The extraction of uranium from brannerite – A literature review
*Subscription may be required
As high grade and easily processed uranium ore deposits are exhausted it will become necessary to mine and process lower grade and refractory ore deposits to fuel the world's nuclear reactors and satisfy societal needs for energy. Brannerite is the most abundant of the refractory uranium minerals. It is a uranium titanate with the ideal chemical formula of UTi2O6, though the exact composition varies widely with thorium and light rare earths often replacing uranium. A more general formula for it would be (U, Ca, Y, Ce, La)(Ti, Fe)2O6. Uranium ores containing brannerite mineralisation have been processed in several mines including two active uranium mines in Australia and several uranium-gold mines in the Witwatersrand area of South Africa. Ores in which brannerite is the main uranium mineral have been mined and processed in the Elliot Lake region of Ontario, Canada. Brannerite is present in significant concentrations in many uranium and rare earth element deposits including some of the uranium deposits located near Mount Isa in Queensland, the Crocker Well deposit in South Australia, the Elkon uranium province in Jakutia, eastern Russia, and in some uranium-gold ores from the Witwatersrand area of South Africa. While less reactive than other uranium minerals, brannerite can be leached under relatively practicable conditions. This literature review provides an overview of the mineralogy and leaching behaviour of brannerite reported in studies conducted to date, in order to help understand its dissolution mechanism and establish the required processing strategy.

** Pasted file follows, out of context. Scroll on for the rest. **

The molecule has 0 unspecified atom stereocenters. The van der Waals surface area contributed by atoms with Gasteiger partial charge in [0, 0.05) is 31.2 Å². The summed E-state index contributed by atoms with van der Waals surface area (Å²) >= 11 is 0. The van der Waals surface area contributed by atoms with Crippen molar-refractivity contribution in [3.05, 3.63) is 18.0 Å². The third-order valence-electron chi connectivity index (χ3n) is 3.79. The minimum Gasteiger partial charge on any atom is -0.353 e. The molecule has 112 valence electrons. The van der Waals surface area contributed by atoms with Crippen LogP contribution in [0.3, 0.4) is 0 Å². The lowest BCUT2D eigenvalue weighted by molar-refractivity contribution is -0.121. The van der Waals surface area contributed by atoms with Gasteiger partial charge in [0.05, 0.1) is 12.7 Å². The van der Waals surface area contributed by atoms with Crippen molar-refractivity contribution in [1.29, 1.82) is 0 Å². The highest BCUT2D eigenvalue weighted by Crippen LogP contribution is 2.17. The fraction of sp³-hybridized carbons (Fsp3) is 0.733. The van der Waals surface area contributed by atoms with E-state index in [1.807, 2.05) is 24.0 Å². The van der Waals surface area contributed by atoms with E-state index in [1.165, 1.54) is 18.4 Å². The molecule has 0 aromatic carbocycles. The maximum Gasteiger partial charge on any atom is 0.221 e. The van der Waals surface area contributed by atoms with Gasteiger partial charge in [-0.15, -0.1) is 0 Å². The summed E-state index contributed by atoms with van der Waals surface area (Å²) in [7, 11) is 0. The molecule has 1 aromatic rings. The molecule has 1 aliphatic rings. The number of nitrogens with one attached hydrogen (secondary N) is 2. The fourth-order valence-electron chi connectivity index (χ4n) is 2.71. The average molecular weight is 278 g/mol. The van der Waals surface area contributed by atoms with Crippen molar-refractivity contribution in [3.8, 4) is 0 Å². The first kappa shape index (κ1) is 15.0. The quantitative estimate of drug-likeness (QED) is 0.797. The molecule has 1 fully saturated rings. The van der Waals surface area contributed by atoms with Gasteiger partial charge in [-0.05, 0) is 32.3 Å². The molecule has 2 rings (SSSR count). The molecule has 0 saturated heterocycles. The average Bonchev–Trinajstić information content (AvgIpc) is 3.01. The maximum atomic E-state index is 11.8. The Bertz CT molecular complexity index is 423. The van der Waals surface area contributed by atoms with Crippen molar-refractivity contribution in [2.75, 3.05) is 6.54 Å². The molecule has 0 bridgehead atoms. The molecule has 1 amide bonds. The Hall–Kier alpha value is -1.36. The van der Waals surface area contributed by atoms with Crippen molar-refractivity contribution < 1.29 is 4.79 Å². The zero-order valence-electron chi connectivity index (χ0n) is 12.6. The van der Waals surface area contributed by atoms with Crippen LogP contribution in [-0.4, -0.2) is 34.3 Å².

|Publication Type:||Journal Article|
|Murdoch Affiliation:||School of Engineering and Information Technology|
|Copyright:||© 2014 Elsevier Ltd.|
|Item Control Page|